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If you’re confused about Jordan Peele’s Us, you’re not alone. The horror film, which made more $70 million in its opening weekend, has become one of the most talked-about movies of 2019, and it’s for a good reason. The movie explores a lot of important and relevant themes wrapped up in a terrifying story. Here, the hidden meanings of Us are explained. Anyone who has seen Peele’s directorial debut, 2017’s Get Out, knows that the director isn’t one for subtlety. Hidden in between scares and violent kill scenes are clues toward future plot points, and Us is no exception.
But before we dive into the hidden meanings of Us, let’s first go over what the film is about. (Spoiler alert: If you haven’t seen Us, click out now.) The film follows the Thomas family, Adelaide and Gabe and their two children Jason and Zora, as they vacation in Santa Cruz, California. While at their vacation home, a mysterious family shows up in their driveway. The family turns out to be their doppelgängers set on killing and torturing them. The movie explores a secret underground world, where identical versions of those above ground are forced to re-create the actions of their counterparts. According to fans and film critics, the film also offers commentary on politics in the United States through its hidden meanings and symbols. Learn about the hidden meanings you may have missed, ahead.
Us Also Refers to the U.S.
In an interview with Yahoo, Peele confirmed that the title Us is a reference to the United States (whose acronym is U.S.) and its current state. “There’s a duality to everything,” Peele said. “This movie is about duality. There’s no choice that I’m not trying to layer. This state of the country inspired me. We’re a country that’s afraid of the outsider; we’re afraid of the other, whether that’s in our border or outside of our border.” This is also referenced in the film when the Thomas family ask who the Tethered are and Red replies, “We’re Americans.” Many believe that this quote and the title are metaphors for immigration in the United States and how the above-ground people view the Tethered as “other” (in an us-versus-them way), even though they’ve been there all along. The U.S. is also referenced in the film’s inclusion of the 1986 campaign “Hands Across America”, which urged people to form a human chain across the United States for charity.
When Adelaide Snaps Off-Rhythm
At the start of the film, Adelaide tells Jason to “get in rhythm” and starts snapping to Luniz’s “I Got 5 On It.” If viewers watch closely, they will see that Adelaide isn’t snapping exactly to the beat. The moment is the film’s first nod that Adelaide is actualy a Tethered (which is revealed at the end.) As explained in the movie, the Tethered are forced to re-create the movements of their above-ground counterparts, but the movements are always a little offer, and Adelaide’s off-rhythm snapping could be an example of that. Some fans have also theorized that the song Adelaide snaps to, “I Got 5 On it”, could be another clue to the Tethered. The song talks about having half of a dime, while his friend has the other half—another reference to duality in the film.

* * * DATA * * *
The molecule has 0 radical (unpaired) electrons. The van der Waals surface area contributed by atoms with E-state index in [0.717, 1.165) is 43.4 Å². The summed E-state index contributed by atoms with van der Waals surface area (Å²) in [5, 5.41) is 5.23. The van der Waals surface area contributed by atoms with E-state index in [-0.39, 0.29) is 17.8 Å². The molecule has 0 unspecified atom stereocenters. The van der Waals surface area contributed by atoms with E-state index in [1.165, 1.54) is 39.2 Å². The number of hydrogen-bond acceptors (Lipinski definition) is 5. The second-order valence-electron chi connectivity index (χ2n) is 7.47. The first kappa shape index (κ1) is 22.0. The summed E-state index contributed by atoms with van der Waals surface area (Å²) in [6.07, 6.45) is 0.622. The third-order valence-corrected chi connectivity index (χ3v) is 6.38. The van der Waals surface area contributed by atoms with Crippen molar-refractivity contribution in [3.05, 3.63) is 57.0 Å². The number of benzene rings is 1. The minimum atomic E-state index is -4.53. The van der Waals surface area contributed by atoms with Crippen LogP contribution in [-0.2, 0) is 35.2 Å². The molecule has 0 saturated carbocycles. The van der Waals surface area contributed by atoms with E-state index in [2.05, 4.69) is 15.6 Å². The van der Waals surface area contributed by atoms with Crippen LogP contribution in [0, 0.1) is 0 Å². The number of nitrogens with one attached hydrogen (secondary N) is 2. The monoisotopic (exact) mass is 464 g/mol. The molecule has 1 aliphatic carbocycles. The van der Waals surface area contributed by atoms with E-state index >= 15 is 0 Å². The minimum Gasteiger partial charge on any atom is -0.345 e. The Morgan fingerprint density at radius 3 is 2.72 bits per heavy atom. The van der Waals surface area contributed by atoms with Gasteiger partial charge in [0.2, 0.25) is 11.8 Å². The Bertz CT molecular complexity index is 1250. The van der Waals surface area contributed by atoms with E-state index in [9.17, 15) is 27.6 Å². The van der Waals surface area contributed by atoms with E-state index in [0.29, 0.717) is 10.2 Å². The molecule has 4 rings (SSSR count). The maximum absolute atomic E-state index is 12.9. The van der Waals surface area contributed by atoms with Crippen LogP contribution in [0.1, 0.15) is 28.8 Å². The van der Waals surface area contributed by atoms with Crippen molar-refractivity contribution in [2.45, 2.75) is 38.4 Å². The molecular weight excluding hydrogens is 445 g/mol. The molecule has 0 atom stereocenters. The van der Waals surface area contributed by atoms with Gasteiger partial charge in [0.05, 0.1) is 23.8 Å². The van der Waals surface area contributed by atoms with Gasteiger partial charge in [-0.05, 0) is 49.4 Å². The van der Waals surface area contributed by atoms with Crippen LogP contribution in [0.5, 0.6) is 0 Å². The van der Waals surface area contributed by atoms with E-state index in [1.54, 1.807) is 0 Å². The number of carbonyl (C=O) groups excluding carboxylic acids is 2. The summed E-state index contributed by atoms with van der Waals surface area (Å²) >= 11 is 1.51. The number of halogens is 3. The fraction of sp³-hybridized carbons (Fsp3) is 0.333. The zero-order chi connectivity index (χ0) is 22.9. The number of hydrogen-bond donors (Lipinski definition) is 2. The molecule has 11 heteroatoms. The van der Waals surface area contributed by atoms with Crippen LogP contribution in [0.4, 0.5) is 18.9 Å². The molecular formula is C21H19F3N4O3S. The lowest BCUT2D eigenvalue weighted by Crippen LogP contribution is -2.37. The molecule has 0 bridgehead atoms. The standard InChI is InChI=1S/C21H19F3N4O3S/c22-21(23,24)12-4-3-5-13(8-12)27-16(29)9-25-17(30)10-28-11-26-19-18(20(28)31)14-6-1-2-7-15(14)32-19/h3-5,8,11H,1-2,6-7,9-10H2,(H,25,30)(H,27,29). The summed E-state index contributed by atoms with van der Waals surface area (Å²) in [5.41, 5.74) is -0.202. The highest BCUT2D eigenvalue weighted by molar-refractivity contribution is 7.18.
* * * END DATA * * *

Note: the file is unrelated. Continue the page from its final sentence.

Why Only Red Can Speak
Unlike the other Tethered, who communicate with guttural-like noises, only Red can speak. It’s our first clue that she’s not like the other Tethered. We later learn that Red wasn’t actually born a Tethered. She was born above ground and was switched by the fake Adelaide when she wandered into the mirror room when she was a kid. This is why she can speak, because she learned how to in her few years above ground. Viewers will also notice that Red’s voice is low and hoarse, which could be because she hasn’t used her voice to speak in years since she was above ground.
The Significance of Jason’s Ambulance Toy
Jason uses a toy ambulance car to keep a closet door open in his family’s summer home. Without it, the door automatically locks and traps him inside. We see this when Zora kicks the toy ambulance and traps Jason inside and when Jason does the same himself to trap Pluto. The toy parallels with the the ambulance the Thomas family uses to escape the Tethered at the end of the movie. Both ambulances provide the characters a fast way to escape.
The Significance of the Tethered Children’s Names
The Tethered versions of Jason and Zora are named Pluto and Umbrae respectively. Pluto is a reference to Pluto, the Roman God of the Underworld. It also could be a reference to the planet Pluto, which is the planet that receives the least amount of sunlight—another reference to the underground world the Tethered come from. Umbrae is the plural form of umbra, which refers to the darkest part of a shadow. The name is a nod to how Red described her family as the shadow versions of the Thomas family.